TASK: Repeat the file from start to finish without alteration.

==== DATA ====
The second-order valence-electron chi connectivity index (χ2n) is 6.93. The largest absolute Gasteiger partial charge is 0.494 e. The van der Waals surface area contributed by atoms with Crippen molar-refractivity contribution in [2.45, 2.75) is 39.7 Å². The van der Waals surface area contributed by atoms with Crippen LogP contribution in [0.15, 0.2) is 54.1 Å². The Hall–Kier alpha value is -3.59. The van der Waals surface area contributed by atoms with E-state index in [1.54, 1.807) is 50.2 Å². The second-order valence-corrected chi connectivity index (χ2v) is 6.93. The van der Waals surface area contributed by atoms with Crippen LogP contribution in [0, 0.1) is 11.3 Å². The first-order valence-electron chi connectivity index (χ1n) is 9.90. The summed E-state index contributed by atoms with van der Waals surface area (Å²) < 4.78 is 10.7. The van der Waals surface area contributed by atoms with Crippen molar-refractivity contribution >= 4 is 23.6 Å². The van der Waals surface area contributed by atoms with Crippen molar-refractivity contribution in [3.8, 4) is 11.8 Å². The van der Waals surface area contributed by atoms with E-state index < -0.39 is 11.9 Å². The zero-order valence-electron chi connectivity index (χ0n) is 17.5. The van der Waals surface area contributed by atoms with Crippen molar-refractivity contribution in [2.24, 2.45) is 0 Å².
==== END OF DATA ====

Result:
The second-order valence-electron chi connectivity index (χ2n) is 6.93. The largest absolute Gasteiger partial charge is 0.494 e. The van der Waals surface area contributed by atoms with Crippen molar-refractivity contribution in [2.45, 2.75) is 39.7 Å². The van der Waals surface area contributed by atoms with Crippen LogP contribution in [0.15, 0.2) is 54.1 Å². The Hall–Kier alpha value is -3.59. The van der Waals surface area contributed by atoms with E-state index in [1.54, 1.807) is 50.2 Å². The second-order valence-corrected chi connectivity index (χ2v) is 6.93. The van der Waals surface area contributed by atoms with Crippen LogP contribution in [0, 0.1) is 11.3 Å². The first-order valence-electron chi connectivity index (χ1n) is 9.90. The summed E-state index contributed by atoms with van der Waals surface area (Å²) < 4.78 is 10.7. The van der Waals surface area contributed by atoms with Crippen molar-refractivity contribution >= 4 is 23.6 Å². The van der Waals surface area contributed by atoms with Crippen molar-refractivity contribution in [3.8, 4) is 11.8 Å². The van der Waals surface area contributed by atoms with E-state index < -0.39 is 11.9 Å². The zero-order valence-electron chi connectivity index (χ0n) is 17.5. The van der Waals surface area contributed by atoms with Crippen molar-refractivity contribution in [2.24, 2.45) is 0 Å².